The U.S. Navy has ended its week-old mission to accompany American- and British-flagged ships through the Strait of Hormuz at the mouth of the Persian Gulf, a Pentagon spokesman said Wednesday.

U.S. Army Col. Steve Warren said the mission's authorization "expired" at midnight in the Persian Gulf, or about 5 p.m. Tuesday in Washington.

The mission began last week after Iranian Revolutionary Guard Corps naval vessels reportedly fired warning shots near a Marshall Islands-flagged cargo ship and detained the ship and its crew.

Iran claims it intervened with the Maersk Tigris because the Maersk shipping line owes it money awarded in a lawsuit.

The Maersk Tigris remains anchored near the Iranian shore, Warren said.

The Strait of Hormuz, between the shores of Iran and the United Arab Emirates, is one of the world's most strategically important choke points. About 20 percent of the world's oil supply travels through the strait.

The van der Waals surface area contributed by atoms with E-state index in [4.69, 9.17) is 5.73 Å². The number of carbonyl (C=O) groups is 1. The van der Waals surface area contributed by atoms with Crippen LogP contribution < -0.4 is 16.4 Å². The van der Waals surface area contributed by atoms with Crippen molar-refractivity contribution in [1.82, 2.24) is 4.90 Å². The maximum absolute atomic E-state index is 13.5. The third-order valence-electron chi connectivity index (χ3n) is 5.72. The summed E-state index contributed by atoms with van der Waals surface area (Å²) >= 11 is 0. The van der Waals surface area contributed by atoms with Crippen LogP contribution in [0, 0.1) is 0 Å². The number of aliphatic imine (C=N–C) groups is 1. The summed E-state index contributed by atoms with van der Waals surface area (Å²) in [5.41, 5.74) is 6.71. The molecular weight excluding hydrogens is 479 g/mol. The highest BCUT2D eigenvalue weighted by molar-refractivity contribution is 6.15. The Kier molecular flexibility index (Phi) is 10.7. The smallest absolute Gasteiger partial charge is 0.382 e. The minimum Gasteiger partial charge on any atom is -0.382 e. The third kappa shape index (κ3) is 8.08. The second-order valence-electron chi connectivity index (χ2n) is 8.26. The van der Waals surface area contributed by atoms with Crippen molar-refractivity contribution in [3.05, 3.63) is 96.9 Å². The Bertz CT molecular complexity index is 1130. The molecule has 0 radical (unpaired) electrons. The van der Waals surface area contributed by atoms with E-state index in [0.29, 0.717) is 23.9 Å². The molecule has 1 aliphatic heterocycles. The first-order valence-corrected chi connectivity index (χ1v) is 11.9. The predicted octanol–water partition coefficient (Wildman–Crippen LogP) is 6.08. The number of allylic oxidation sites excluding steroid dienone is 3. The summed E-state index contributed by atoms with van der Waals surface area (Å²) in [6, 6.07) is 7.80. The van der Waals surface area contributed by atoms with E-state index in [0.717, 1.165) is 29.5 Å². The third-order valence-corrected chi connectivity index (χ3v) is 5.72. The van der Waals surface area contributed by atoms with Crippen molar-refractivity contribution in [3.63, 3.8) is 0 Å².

The U.S. Navy was not sending warships to accompany the U.S. and British-flagged ships. Rather, they used U.S. Military Sealift Command ships or contract ships.

But military officials said U.S. Navy warships are positioned nearby and are ready to respond if needed.

Andrew Tilghman is the executive editor for Military Times. He is a former Military Times Pentagon reporter and served as a Middle East correspondent for the Stars and Stripes. Before covering the military, he worked as a reporter for the Houston Chronicle in Texas, the Albany Times Union in New York and The Associated Press in Milwaukee.

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